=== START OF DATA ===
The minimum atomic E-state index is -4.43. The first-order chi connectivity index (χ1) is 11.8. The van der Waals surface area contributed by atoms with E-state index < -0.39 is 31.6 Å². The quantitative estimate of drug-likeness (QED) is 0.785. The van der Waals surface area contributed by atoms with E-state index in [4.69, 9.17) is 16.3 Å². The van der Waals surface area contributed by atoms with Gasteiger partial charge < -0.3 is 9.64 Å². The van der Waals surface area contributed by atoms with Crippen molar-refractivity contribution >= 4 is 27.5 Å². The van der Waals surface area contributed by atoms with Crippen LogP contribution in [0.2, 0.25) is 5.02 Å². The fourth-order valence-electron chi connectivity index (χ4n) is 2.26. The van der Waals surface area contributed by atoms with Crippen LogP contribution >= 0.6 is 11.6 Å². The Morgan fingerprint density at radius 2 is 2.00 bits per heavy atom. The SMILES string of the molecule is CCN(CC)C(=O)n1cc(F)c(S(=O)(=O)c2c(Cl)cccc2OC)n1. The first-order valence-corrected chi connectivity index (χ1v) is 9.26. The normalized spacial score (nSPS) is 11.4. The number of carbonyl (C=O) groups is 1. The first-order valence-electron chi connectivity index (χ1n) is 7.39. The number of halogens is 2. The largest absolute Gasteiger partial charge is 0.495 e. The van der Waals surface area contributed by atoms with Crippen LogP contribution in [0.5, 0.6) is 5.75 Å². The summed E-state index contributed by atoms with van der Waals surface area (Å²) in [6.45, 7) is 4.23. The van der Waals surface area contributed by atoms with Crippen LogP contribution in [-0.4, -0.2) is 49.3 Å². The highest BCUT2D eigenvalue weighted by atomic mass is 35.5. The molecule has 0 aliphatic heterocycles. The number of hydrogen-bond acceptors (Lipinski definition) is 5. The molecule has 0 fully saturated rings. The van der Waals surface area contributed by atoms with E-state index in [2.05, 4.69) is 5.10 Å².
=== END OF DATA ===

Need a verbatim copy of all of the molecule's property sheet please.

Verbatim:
The minimum atomic E-state index is -4.43. The first-order chi connectivity index (χ1) is 11.8. The van der Waals surface area contributed by atoms with E-state index < -0.39 is 31.6 Å². The quantitative estimate of drug-likeness (QED) is 0.785. The van der Waals surface area contributed by atoms with E-state index in [4.69, 9.17) is 16.3 Å². The van der Waals surface area contributed by atoms with Gasteiger partial charge < -0.3 is 9.64 Å². The van der Waals surface area contributed by atoms with Crippen molar-refractivity contribution >= 4 is 27.5 Å². The van der Waals surface area contributed by atoms with Crippen LogP contribution in [0.2, 0.25) is 5.02 Å². The fourth-order valence-electron chi connectivity index (χ4n) is 2.26. The van der Waals surface area contributed by atoms with Crippen LogP contribution >= 0.6 is 11.6 Å². The Morgan fingerprint density at radius 2 is 2.00 bits per heavy atom. The SMILES string of the molecule is CCN(CC)C(=O)n1cc(F)c(S(=O)(=O)c2c(Cl)cccc2OC)n1. The first-order valence-corrected chi connectivity index (χ1v) is 9.26. The normalized spacial score (nSPS) is 11.4. The number of carbonyl (C=O) groups is 1. The first-order valence-electron chi connectivity index (χ1n) is 7.39. The number of halogens is 2. The largest absolute Gasteiger partial charge is 0.495 e. The van der Waals surface area contributed by atoms with Crippen LogP contribution in [0.5, 0.6) is 5.75 Å². The summed E-state index contributed by atoms with van der Waals surface area (Å²) in [6.45, 7) is 4.23. The van der Waals surface area contributed by atoms with Crippen LogP contribution in [-0.4, -0.2) is 49.3 Å². The highest BCUT2D eigenvalue weighted by atomic mass is 35.5. The molecule has 0 aliphatic heterocycles. The number of hydrogen-bond acceptors (Lipinski definition) is 5. The molecule has 0 fully saturated rings. The van der Waals surface area contributed by atoms with E-state index in [2.05, 4.69) is 5.10 Å².